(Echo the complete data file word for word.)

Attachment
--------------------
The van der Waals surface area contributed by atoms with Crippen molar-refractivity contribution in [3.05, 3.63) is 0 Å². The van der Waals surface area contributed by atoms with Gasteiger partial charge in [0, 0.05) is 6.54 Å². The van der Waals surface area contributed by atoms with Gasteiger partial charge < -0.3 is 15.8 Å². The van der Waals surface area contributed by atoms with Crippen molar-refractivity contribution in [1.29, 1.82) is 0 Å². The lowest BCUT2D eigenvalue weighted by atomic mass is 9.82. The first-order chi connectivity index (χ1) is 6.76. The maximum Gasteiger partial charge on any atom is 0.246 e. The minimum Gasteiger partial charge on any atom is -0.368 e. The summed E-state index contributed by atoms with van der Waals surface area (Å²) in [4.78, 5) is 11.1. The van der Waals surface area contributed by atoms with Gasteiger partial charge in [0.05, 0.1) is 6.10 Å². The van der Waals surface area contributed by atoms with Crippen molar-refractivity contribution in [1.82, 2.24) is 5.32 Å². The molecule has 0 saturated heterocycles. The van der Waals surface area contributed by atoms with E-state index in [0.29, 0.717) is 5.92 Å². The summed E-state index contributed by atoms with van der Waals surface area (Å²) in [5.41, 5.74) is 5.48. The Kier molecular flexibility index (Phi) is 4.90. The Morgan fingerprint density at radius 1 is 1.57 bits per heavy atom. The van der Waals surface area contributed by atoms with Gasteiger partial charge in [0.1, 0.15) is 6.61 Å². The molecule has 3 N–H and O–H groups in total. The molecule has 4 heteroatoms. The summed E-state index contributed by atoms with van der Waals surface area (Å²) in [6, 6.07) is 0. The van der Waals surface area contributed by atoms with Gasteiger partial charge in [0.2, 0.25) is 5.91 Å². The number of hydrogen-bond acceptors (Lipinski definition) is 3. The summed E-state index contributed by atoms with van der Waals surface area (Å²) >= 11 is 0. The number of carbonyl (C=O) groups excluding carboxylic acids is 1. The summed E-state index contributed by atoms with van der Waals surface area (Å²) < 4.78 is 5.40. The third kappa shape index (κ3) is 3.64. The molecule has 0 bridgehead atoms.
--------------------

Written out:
The van der Waals surface area contributed by atoms with Crippen molar-refractivity contribution in [3.05, 3.63) is 0 Å². The van der Waals surface area contributed by atoms with Gasteiger partial charge in [0, 0.05) is 6.54 Å². The van der Waals surface area contributed by atoms with Gasteiger partial charge < -0.3 is 15.8 Å². The van der Waals surface area contributed by atoms with Crippen molar-refractivity contribution in [1.29, 1.82) is 0 Å². The lowest BCUT2D eigenvalue weighted by atomic mass is 9.82. The first-order chi connectivity index (χ1) is 6.76. The maximum Gasteiger partial charge on any atom is 0.246 e. The minimum Gasteiger partial charge on any atom is -0.368 e. The summed E-state index contributed by atoms with van der Waals surface area (Å²) in [4.78, 5) is 11.1. The van der Waals surface area contributed by atoms with Gasteiger partial charge in [0.05, 0.1) is 6.10 Å². The van der Waals surface area contributed by atoms with Crippen molar-refractivity contribution in [1.82, 2.24) is 5.32 Å². The molecule has 0 saturated heterocycles. The van der Waals surface area contributed by atoms with E-state index in [0.29, 0.717) is 5.92 Å². The summed E-state index contributed by atoms with van der Waals surface area (Å²) in [5.41, 5.74) is 5.48. The Kier molecular flexibility index (Phi) is 4.90. The Morgan fingerprint density at radius 1 is 1.57 bits per heavy atom. The van der Waals surface area contributed by atoms with Gasteiger partial charge in [0.1, 0.15) is 6.61 Å². The molecule has 3 N–H and O–H groups in total. The molecule has 4 heteroatoms. The summed E-state index contributed by atoms with van der Waals surface area (Å²) in [6, 6.07) is 0. The van der Waals surface area contributed by atoms with Gasteiger partial charge in [0.2, 0.25) is 5.91 Å². The number of hydrogen-bond acceptors (Lipinski definition) is 3. The summed E-state index contributed by atoms with van der Waals surface area (Å²) >= 11 is 0. The number of carbonyl (C=O) groups excluding carboxylic acids is 1. The summed E-state index contributed by atoms with van der Waals surface area (Å²) < 4.78 is 5.40. The third kappa shape index (κ3) is 3.64. The molecule has 0 bridgehead atoms.